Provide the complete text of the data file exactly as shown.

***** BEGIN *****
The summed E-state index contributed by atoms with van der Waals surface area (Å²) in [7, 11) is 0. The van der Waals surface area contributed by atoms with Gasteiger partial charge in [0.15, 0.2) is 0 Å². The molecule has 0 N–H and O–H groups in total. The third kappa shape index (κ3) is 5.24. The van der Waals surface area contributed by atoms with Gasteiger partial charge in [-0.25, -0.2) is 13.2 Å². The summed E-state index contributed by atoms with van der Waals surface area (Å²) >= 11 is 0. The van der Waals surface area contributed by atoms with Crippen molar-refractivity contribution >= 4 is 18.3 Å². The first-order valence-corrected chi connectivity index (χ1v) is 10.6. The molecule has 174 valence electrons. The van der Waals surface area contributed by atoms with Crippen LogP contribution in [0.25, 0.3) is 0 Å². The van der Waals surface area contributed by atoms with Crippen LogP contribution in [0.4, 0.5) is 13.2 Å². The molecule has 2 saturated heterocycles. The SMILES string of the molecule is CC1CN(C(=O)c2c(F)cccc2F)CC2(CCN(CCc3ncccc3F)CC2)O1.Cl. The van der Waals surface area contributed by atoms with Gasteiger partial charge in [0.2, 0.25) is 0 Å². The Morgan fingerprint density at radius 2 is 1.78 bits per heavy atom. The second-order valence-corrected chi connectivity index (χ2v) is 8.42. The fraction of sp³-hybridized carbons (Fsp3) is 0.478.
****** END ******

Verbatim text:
The summed E-state index contributed by atoms with van der Waals surface area (Å²) in [7, 11) is 0. The van der Waals surface area contributed by atoms with Gasteiger partial charge in [0.15, 0.2) is 0 Å². The molecule has 0 N–H and O–H groups in total. The third kappa shape index (κ3) is 5.24. The van der Waals surface area contributed by atoms with Gasteiger partial charge in [-0.25, -0.2) is 13.2 Å². The summed E-state index contributed by atoms with van der Waals surface area (Å²) >= 11 is 0. The van der Waals surface area contributed by atoms with Crippen molar-refractivity contribution >= 4 is 18.3 Å². The first-order valence-corrected chi connectivity index (χ1v) is 10.6. The molecule has 174 valence electrons. The van der Waals surface area contributed by atoms with Crippen LogP contribution in [0.25, 0.3) is 0 Å². The van der Waals surface area contributed by atoms with Crippen LogP contribution in [0.4, 0.5) is 13.2 Å². The molecule has 2 saturated heterocycles. The SMILES string of the molecule is CC1CN(C(=O)c2c(F)cccc2F)CC2(CCN(CCc3ncccc3F)CC2)O1.Cl. The van der Waals surface area contributed by atoms with Gasteiger partial charge in [0.2, 0.25) is 0 Å². The Morgan fingerprint density at radius 2 is 1.78 bits per heavy atom. The second-order valence-corrected chi connectivity index (χ2v) is 8.42. The fraction of sp³-hybridized carbons (Fsp3) is 0.478.